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Ramos first endowed chair in NMSU College of Arts and Sciences

Dr. Frank Ramos was selected as the first-ever endowed chair in the College of Arts and Sciences in the New Mexico State University Department of Geological Sciences.

Dr. Frank Ramos was selected as the first-ever endowed chair for the New Mexico State University College of Arts and Sciences in the Department of Geological Sciences. He began his duties this semester. (NMSU Photo by Daniella De Luca)

This endowed chair was established through Michael L. Johnson and his wife, Judy, who gave a $1 million gift to the department of geological sciences in July 2006. Johnson holds a bachelor of science in geology from NMSU, a master's in geochemistry from Rice University and a master's in finance from the Massachusetts Institute of Technology. He has since served in leadership roles on the NMSU Foundation Board and the Dean's Council of Excellence in Sciences. Johnson was recently nominated and appointed as Vice President of the Foundation Board.

The Johnsons created the endowed position to promote geosciences research and exemplify outstanding undergraduate teaching and research opportunities in the department of geological sciences. Ramos was the "stand out" of three interviews done in 2007 and was chosen to be the advocate for the department, said Nancy McMillan, academic department head of geology at the College of Arts and Sciences.

Ramos is an isotope geochemist - a scientist who uses chemical and isotopic characteristics to identify and understand processes. Such characteristics can be used for a range of purposes. Although Ramos mainly focuses on young volcanic rocks, he has broader interests that focus on waters and biological materials such as fish bones. For example, he evaluates the isotopic signatures of salmon ear bones to identify the rivers in which salmon originated and to evaluate the behaviors that best promote successful migration and ultimately reproduction of the species. Such research directly impacts the viability of vital fish stocks that compromise critical food sources throughout the United States and the world.

"Geology isn't only about rocks," he said. "The great thing about what I do is that I can do other things (as in the salmon study) and study rocks, too," Ramos said. Highlights of other research projects include studying active and potentially active, life-threatening volcanoes and determining the volcanic processes and sources that generated their eruptive products.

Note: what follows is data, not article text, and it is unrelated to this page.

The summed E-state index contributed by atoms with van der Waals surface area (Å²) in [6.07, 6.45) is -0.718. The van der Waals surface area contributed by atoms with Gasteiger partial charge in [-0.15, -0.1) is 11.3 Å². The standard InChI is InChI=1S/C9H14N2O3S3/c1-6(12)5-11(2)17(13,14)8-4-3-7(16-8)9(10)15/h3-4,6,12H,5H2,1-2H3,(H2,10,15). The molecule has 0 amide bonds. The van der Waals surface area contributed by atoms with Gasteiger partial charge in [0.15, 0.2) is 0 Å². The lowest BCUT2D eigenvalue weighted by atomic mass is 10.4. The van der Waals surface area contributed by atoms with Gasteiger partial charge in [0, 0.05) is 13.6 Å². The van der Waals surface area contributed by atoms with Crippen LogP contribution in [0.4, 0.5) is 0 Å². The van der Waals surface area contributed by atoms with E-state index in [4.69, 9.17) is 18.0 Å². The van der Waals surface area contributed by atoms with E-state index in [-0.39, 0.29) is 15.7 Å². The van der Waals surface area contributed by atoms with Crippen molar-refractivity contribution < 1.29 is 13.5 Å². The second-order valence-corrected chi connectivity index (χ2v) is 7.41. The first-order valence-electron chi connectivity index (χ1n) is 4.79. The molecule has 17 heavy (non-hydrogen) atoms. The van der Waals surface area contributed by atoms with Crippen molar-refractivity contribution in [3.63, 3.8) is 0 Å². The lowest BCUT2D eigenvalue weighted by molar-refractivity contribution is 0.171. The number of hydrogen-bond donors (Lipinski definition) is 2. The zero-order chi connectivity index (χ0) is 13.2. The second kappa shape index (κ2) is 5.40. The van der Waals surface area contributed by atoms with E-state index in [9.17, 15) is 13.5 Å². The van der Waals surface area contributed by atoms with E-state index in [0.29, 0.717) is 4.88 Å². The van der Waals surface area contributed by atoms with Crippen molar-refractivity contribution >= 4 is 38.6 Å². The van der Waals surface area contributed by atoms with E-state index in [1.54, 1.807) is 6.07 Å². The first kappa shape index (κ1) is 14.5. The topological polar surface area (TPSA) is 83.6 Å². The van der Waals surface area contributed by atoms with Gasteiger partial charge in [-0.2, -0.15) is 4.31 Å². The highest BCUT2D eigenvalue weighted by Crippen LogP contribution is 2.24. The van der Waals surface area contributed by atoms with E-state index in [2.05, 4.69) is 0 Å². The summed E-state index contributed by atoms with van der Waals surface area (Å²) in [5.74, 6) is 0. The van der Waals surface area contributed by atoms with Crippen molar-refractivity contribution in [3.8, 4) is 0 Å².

Ramos began on Aug. 18 and teaches Introduction to Geology and Introduction to Geochemistry this semester. He is on a five-year tenure track and has already secured grant funding for three separate research projects, including evaluating the mechanisms responsible for volcanic eruptions at Valles caldera near Los Alamos, N.M.

Ramos holds a Ph.D. from UCLA earned in 2000 and his dissertation focused on young volcanoes in New Mexico, Arizona, Nevada and California. Internationally, he is currently studying the Baitoushan volcano located on the border of China and North Korea. Ramos comes to NMSU from Central Washington University where he was a research associate pursing a range of problems using both radiogenic and stable isotopes.

"Thanks to the generosity of Michael and Judy Johnson, we have been able to attract a top scholar who will make a lasting contribution to NMSU," said university president Waded Cruzado. "We are proud to have Dr. Frank Ramos joining our faculty and serving as a living bridge that will unite the legacy of Dr. Michael Johnson and generations of future NMSU students," she said.

McMillan also expressed her excitement and gratitude of this new addition to the faculty. "What better way to create and affect change in the department in an age of tight resources," she said.

"There's no better way to do it than to give us another brain and another set of hands. I'm thrilled that it's Frank, who is such a creative scientist and also very student-centered," she said. "He's going to add a new dimension to the department."